Timing the market
We have been playing with stock data for countless hours and even had super-computer run algorithms with hyper parameter optimization and machine learning to try to figure out the optimal timing for protecting our own capital.
Contrary to what we believe, it’s incredibly hard to find market conditions that are forward correlated with being a good time to enter or exit the market. We have back tested countless well-known strategies based on, for example, tracking different exponential moving average cross-points to realize that over a long period, they are actually eroding capital.
Therefore, believing that us humans, based only on viewing the price action and the news, can figure out when we should withdraw our money from the market, is an utopia. There is a reason why buying and holding is a strategy so popular: on a long period it works 100% of time at the index level. But the psychology of committing to this strategy can be a challenge when handling volatile assets. As a tech investor, I have experienced that firsthand.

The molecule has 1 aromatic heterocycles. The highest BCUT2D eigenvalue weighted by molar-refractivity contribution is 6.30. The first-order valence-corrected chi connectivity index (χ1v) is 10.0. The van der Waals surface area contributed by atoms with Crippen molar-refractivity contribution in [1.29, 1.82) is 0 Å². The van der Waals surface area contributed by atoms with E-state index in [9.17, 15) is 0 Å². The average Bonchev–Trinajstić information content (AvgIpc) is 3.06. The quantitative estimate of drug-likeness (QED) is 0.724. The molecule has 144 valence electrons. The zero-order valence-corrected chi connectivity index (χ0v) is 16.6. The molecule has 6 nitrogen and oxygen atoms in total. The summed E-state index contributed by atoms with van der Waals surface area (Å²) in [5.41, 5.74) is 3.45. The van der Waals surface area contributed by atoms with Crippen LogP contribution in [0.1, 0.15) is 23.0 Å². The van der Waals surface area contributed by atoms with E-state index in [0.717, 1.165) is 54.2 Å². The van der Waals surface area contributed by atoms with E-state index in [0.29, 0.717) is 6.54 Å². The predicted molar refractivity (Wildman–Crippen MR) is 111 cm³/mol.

At WealthUmbrella, we have conducted extensive research and analysis on conventional and alternative datasets to develop tools that we can use to react successfully to big market moves. We don't claim that we have found a way to predict exactly what the market is going to do. On that matter, we're like everybody else - with a beer in hand, we can speculate on various theories about what the stock market will do in the future and be as successful as when we speculate if the Montreal Canadiens (our hockey team) will make the playoffs this year. But what we have done is use an incredible amount of past data to develop tools that tell us if the stats currently favor being in or out of the market. So, I prefer to see these tools as reactive rather than predictive. With these strategies, I am not scared of a drawdown, let alone missing the 10 best days of the market.